According to a study conducted at the UNT Health Science Center in Fort Worth (UNTHSC), a form of hands-on treatment may provide moderate to substantial improvement in pain as well as reduce the use prescription medication. The study used osteopathic manual treatment (OMT) and ultrasound therapy to treat chronic low back pain in 455 adults.
Participants in the study who received ultrasound therapy did not see any improvement, but patients treated with OMT did see a significant improvement in pain and used less prescription medication, according to the study published in the Annals of Family Medicine. In addition, OMT patients were more satisfied with their care over the course of the 12-week study then those who did not receive OTM.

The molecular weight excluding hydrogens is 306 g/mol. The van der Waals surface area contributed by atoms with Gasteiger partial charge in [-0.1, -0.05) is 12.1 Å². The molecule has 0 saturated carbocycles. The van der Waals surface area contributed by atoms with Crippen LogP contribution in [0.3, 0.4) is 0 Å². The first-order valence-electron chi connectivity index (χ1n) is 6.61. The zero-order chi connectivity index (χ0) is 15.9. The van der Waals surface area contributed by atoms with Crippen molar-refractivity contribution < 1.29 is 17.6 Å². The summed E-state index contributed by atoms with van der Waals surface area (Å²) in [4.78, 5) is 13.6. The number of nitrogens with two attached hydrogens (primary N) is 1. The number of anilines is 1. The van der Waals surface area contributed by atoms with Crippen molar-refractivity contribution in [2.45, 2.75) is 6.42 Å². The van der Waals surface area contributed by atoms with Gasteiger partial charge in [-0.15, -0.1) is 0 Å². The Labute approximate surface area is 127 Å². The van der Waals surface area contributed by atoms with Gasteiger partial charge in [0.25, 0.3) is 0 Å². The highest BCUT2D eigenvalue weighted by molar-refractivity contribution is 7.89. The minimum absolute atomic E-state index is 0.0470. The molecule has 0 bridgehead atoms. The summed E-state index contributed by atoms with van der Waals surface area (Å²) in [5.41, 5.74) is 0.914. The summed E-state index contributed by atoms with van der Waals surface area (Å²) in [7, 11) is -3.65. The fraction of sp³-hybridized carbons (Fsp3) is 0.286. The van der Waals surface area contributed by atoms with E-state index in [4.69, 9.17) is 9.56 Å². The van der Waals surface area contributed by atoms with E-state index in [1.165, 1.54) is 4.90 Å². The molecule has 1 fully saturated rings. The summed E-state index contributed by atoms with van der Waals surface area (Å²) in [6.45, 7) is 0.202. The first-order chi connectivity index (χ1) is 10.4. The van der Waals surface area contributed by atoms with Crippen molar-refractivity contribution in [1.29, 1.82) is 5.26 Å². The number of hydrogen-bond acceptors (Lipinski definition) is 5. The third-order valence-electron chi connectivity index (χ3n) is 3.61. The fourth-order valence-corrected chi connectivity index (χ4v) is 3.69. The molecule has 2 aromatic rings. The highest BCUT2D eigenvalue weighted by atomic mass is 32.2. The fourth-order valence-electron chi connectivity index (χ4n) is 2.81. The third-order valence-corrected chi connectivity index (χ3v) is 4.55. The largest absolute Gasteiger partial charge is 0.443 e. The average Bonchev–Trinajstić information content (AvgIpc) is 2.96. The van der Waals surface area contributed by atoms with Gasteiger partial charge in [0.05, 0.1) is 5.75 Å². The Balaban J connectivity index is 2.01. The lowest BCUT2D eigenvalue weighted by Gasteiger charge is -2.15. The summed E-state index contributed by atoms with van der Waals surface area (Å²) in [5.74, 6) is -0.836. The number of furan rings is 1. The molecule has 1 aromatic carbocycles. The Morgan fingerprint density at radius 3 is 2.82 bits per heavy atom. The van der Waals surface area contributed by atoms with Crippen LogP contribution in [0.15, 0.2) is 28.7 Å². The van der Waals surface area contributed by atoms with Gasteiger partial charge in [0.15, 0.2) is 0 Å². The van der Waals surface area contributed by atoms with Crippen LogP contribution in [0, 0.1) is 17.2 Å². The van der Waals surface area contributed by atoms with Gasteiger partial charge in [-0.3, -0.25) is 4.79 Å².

Overall, of the patients in the study who received OMT, an estimated two-thirds had a 30% reduction in their pain level, and half had a 50% reduction in their pain level. Patients received a total of six treatments during the course of the study.
John Licciardone, DO, executive director of The Osteopathic Research Center at UNTHSC, states "the research offers hope in the form of a hands-on treatment that provides moderate to substantial improvement in pain, and that reduces the use of prescription medication."
The research was funded by the National Institutes of Health, the National Center for Complementary and Alternative Medicine, and the Osteopathic Heritage Foundation.
Source: Annals of Family Medicine